In an Eagle Ford study, an XLE design demonstrating 5,000 psi of pre-frac perforation friction resulted in less than 600 psi post-frac. Relying on perf friction alone will not always adequately divert fluids throughout the treatment. Further insights and evaluation of the NWR to better understand the changes in the facies, the distribution of minimum horizontal stress and elastic properties, along with cement density in and around each cluster location, is necessary when optimizing and understanding PCE and SDE.
LWT provides wireline-quality data while increasing operational efficiencies and lowering data acquisition costs and risk during drilling. Through LWT measurements, the variability of the NWR facies can be understood. For PCE evaluation, LWT is used again during the post-fracturing plug removal phase, allowing for the same operational efficiencies as during drilling. PCE is derived from fracturing water saturation distribution, which is determined by comparing the post-frac log results with the open-hole measurements taken while tripping out with the drill bit.
A compensated neutron log is obtained in the open-hole section of the well pre-frac during drilling and again post-frac during plug removal. By normalizing the count rate readings because of the change in the environment, and by utilizing the LWT mandrel density measurement to identify areas of variable cement density influence, the fracturing-related change in the hydrogen index can be observed in the NWR (Figure 1A).
The neutron count rate is most heavily influenced by hydrogen. Since the distribution of formation readings already is obtained with open-hole logs, the post-fracturing change can be determined. A dimensionless curve is processed along the lateral, representing frac fluid distribution. When the allocation of frac fluid is compared for perforation locations within a stage, a new PCE measurement is obtained.
To assess the relative effectiveness of LWT, a study was conducted in a Niobrara and a Codell lateral on a 19-well pad development in the Denver-Julesburg Basin. For this pad, LWT data was acquired on several wells during drilling. Open-hole log data–including gamma ray, spectral gamma ray (SGR), propagation resistivity, formation density and compensated neutron–was acquired and processed for petrophysical and geomechanical property identification along the laterals.
After fracturing during frac plugs removal with jointed pipe, LWT deployment of SGR, formation density, and neutron logs where repeated inside the 27⁄8-inch tubing. Tools were effectively deployed down the wellbore inside the workover string and pumped to the bottom of the tubing for two of the wells. Logging data was obtained to memory while tripping out of the well with a plug removal bit assembly.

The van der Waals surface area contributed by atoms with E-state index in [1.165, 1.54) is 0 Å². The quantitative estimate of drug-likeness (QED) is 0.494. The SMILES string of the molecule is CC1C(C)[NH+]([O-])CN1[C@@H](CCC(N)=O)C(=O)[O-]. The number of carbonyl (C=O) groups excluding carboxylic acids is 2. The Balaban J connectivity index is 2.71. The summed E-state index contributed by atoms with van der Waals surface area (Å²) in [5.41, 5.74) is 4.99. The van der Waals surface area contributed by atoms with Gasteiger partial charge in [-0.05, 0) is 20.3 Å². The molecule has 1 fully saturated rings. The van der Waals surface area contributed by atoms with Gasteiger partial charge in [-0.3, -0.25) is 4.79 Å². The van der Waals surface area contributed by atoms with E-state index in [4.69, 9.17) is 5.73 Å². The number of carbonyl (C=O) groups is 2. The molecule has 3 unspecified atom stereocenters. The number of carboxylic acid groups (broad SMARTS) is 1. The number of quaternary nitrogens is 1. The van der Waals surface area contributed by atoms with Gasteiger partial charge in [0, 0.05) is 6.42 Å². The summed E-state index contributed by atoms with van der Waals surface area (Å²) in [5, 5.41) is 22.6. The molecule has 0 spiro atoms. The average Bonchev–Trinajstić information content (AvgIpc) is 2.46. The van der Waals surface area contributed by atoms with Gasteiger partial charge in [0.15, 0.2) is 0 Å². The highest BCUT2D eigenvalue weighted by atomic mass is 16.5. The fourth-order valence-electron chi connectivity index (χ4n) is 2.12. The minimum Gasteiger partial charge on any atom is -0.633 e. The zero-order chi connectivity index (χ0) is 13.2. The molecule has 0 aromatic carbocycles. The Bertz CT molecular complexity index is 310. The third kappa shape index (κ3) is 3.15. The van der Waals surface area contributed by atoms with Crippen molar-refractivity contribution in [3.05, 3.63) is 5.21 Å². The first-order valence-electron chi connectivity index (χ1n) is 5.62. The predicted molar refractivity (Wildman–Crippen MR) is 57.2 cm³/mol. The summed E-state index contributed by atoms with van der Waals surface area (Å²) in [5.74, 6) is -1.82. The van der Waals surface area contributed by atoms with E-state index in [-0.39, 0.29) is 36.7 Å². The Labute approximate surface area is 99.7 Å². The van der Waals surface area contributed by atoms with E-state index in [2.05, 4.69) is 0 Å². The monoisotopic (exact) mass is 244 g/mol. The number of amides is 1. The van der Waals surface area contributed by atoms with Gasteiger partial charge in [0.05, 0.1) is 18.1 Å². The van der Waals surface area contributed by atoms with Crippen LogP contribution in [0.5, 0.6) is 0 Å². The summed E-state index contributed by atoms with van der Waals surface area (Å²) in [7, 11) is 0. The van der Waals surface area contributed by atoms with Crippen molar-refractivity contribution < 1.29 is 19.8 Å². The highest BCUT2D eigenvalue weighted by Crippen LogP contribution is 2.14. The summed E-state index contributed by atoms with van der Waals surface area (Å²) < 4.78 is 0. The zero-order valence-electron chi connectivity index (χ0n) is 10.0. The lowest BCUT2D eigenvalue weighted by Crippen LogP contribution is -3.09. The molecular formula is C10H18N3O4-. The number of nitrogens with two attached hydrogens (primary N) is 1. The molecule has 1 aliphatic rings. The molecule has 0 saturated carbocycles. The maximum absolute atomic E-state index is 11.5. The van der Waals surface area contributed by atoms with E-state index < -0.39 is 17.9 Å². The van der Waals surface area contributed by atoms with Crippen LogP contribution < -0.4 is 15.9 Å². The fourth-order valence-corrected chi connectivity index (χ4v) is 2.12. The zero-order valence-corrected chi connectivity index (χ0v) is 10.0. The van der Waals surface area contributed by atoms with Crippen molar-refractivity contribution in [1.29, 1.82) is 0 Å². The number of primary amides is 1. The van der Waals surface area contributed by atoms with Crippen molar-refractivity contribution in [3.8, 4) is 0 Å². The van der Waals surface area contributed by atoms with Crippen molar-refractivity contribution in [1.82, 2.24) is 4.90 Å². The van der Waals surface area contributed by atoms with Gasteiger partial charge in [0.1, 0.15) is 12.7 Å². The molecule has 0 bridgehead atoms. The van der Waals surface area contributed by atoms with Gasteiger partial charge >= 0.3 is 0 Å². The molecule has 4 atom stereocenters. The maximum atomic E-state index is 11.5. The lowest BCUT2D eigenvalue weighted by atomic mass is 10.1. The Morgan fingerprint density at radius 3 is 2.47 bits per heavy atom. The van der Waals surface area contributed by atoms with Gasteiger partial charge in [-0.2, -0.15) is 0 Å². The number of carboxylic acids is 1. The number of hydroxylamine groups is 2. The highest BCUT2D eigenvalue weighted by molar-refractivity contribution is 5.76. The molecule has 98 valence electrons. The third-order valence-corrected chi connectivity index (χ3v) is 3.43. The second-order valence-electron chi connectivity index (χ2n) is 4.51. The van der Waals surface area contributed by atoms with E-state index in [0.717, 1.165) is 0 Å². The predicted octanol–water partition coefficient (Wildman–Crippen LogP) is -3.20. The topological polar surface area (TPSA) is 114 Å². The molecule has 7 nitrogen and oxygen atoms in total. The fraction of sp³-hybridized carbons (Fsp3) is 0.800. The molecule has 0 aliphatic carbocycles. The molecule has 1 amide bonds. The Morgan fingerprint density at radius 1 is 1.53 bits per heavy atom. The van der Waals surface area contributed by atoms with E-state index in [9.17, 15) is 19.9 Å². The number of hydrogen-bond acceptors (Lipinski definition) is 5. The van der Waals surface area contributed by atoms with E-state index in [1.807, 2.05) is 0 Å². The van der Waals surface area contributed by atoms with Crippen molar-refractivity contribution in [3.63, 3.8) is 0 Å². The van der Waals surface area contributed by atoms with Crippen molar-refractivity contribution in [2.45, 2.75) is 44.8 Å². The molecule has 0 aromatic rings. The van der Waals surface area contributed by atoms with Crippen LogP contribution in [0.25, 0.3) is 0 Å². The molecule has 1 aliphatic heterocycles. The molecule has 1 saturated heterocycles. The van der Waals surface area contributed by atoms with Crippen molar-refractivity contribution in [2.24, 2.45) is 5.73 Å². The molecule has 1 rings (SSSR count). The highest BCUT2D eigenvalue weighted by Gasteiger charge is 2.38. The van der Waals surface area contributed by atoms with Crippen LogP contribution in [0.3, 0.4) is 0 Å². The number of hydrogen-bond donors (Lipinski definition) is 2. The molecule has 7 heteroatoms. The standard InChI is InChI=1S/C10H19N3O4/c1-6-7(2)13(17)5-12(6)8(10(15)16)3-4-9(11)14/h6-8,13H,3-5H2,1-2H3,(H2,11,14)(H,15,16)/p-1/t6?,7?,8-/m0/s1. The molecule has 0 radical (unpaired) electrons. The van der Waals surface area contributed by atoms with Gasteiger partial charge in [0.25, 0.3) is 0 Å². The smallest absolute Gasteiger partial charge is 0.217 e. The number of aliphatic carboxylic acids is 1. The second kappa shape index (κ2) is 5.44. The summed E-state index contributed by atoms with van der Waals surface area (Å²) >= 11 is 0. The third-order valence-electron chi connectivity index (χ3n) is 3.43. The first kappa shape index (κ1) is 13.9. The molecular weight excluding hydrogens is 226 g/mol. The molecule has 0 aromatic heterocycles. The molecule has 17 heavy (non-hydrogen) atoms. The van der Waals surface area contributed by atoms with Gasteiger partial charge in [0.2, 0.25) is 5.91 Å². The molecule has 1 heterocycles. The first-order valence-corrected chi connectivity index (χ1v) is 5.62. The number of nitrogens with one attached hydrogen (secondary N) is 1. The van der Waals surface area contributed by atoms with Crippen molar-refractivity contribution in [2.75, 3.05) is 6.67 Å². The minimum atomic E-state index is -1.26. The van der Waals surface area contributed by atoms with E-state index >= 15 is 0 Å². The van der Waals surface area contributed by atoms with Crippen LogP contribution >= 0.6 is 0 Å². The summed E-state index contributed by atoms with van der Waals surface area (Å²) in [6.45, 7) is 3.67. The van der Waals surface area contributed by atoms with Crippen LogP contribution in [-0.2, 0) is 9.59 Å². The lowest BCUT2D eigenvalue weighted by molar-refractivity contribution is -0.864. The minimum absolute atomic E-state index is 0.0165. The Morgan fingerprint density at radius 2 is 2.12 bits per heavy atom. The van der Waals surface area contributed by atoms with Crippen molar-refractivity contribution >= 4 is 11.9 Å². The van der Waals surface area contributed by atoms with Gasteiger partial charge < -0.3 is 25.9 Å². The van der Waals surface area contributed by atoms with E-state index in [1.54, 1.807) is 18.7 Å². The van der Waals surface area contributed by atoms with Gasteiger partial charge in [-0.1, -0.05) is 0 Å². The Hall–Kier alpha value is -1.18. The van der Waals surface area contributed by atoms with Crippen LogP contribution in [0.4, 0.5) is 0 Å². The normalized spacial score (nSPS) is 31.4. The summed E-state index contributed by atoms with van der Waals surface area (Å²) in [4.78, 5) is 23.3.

The cement density data was evaluated, and the mandrel density readings were supplemented with an ultrasonic imager tool. Before and after fracturing neutron count rates were compared and areas of higher fluid in the NWR related to the fracturing process were observed (Figure 1B).
Planned perforation depths were provided and plotted on the fracturing water saturation curve. A six-foot area surrounding each cluster location was selected to represent the fluid associated and received by each cluster. The amount of fluid shown at each cluster, as represented by the area under the curve for the perf location and approximately six feet away, then was divided by the total area under the derived curve for that stage. Using this approach, a PCE was determined for each cluster location.
PCE was monitored with a permanent fiber optic installation in the Niobrara well. Interpreted DAS information was used to allocate frac fluid distribution throughout the individual fracturing treatments. With fiber optic sensors employed in this well, a variable completion and perforation strategy was studied. As shown in Figure 2, a positive statistical agreement was obtained when comparing PCE computed from the DAS signal allocation for the entire job with the PCE computed from LWT-deployed measurements.
There were a few perforation clusters where the DAS signal indicated more fluid entry than the LWT measurements. Since the neutron measurements are limited to near the wellbore and the DAS shows rate allocation throughout the treatment based on acoustic noise, the combination of the two datasets likely indicates more far-field region growth at these cluster locations.
Frac Water Saturation
Significant fracture complexity was implied in the NWR for the stages and wells in this study, because of the solution of the distribution of the fracturing fluid along the lateral. The frac water saturation signal was variable in character by stage along the laterals logged, as shown in Figures 3 and 4. The signature of this signal is interpreted as an indication of both longitudinal and transverse fracturing observed near the wellbore. The fracturing signal differences observed for individual stages in the same wellbore are believed to be facies, cement quality, and structurally related.